Saturday, August 19, 2006

Moviemakers were not alone in expressing these anxieties. A steady flow of novels and short stories dealt with these themes, including best-sellers. They envisioned a future of technological oppression, as in Orwell’s Nineteen Eighty-Four (1948) and Ray Bradbury’s Fahrenheit 451 (1953.) Orwell’s message according to one critic “is simply that our industrial machine civilization is tending to deracinate and debilitate us, and will finally destroy us…”

Some writers tried to imagine the nuclear apocalypse itself, and its aftermath. As early as 1950, Judith Merril examined the impact of nuclear war on a single American home in Shadow On the Hearth. In The Last Day (1959), Helen Clarkson wrote about the immediate aftermath of a thermonuclear attack on a family and relatively isolated community (the 1983 film Testament had a similar story.)

Science fiction authors and magazines were particular obsessed with the ramifications of nuclear apocalypse. Poul Anderson wrote one apocalyptic fiction after another, with titles that told his attitude: Un-Man, Cold Victory and After Doomsday among them. As he emphasized in his non-fiction book, Thermonuclear War (1961), these times were “the most dangerous in the history of mankind.”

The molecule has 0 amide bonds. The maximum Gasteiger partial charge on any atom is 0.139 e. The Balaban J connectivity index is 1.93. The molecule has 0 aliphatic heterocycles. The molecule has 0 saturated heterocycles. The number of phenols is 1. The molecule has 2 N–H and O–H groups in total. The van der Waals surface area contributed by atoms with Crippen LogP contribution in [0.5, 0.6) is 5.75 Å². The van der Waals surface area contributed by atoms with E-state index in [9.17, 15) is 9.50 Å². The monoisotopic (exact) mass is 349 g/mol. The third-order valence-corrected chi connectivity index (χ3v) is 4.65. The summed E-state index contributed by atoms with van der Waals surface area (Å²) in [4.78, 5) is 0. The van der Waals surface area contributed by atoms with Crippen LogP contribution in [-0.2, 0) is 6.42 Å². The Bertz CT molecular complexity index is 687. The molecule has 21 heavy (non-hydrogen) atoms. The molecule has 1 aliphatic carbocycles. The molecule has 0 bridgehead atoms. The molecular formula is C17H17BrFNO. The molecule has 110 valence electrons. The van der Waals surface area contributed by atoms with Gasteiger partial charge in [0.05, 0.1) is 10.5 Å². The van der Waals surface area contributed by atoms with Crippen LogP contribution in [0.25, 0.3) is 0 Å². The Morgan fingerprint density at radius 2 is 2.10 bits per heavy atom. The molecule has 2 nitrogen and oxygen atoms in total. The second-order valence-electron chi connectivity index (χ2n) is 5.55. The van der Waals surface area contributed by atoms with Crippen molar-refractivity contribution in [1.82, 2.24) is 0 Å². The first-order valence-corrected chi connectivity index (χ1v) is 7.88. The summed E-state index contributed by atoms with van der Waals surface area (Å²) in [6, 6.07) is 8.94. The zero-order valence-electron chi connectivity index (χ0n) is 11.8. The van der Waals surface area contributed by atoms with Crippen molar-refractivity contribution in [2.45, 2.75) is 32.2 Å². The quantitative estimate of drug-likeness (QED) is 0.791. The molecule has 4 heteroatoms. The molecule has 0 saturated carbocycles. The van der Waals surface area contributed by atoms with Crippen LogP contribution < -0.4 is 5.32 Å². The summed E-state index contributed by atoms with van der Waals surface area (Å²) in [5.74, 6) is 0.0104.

Astounding after the war was a very black magazine,” science fiction chronicler Brian Aldiss writes of the premier sci-fi pulp. “Many stories were of Earth destroyed, culture doomed, humanity dying, and of the horrific effects of radiation, which brought mutation or insidious death.” He cites titles like “Dawn of Nothing,” “And Then There Were None,” “There Is No Defence” (by Theodore Sturgeon.) So pervasive were these themes that even in a science fiction novel for juvenile readers, a teenager’s adventures with an expedition on the moon turned suddenly somber when nuclear war erupts on Earth.

In the movies nuclear problems were beginning to come out from behind the monster and alien metaphors by the end of the decade. There had been several films attempting to portray the immediate aftermath of nuclear war in the early 1950s, but a new level of realism, at least in terms of human reaction, made On the Beach (1959) a major popular and critical hit. With current and upcoming movie stars (Gregory Peck, Ava Gardner, Fred Astaire, Anthony Perkins) and an A List director in Stanley Kramer, it is credited with bringing a new sobriety and engagement among a broader range of the public.

By the end of the decade, the nuclear cloud blotting out the future became more and more explicit. Working steadily at his expanding career, GR may not have been paying a lot of attention to this yet. But he could hardly fail to absorb it, for it was just about everywhere.

But then, something changed. While this mood continued into the 1960s, there were other events, and a sudden new atmosphere, that inspired a more hopeful vision. Many became convinced again that this bold and human future, this electrifying adventure, could happen-- and even that it was happening, and they were making it happen. The mood and many of the events were centered on a member of Gene Roddenberry’s generation---in fact, another a veteran of the war in the South Pacific--- who came to Los Angeles to talk of a new frontier.

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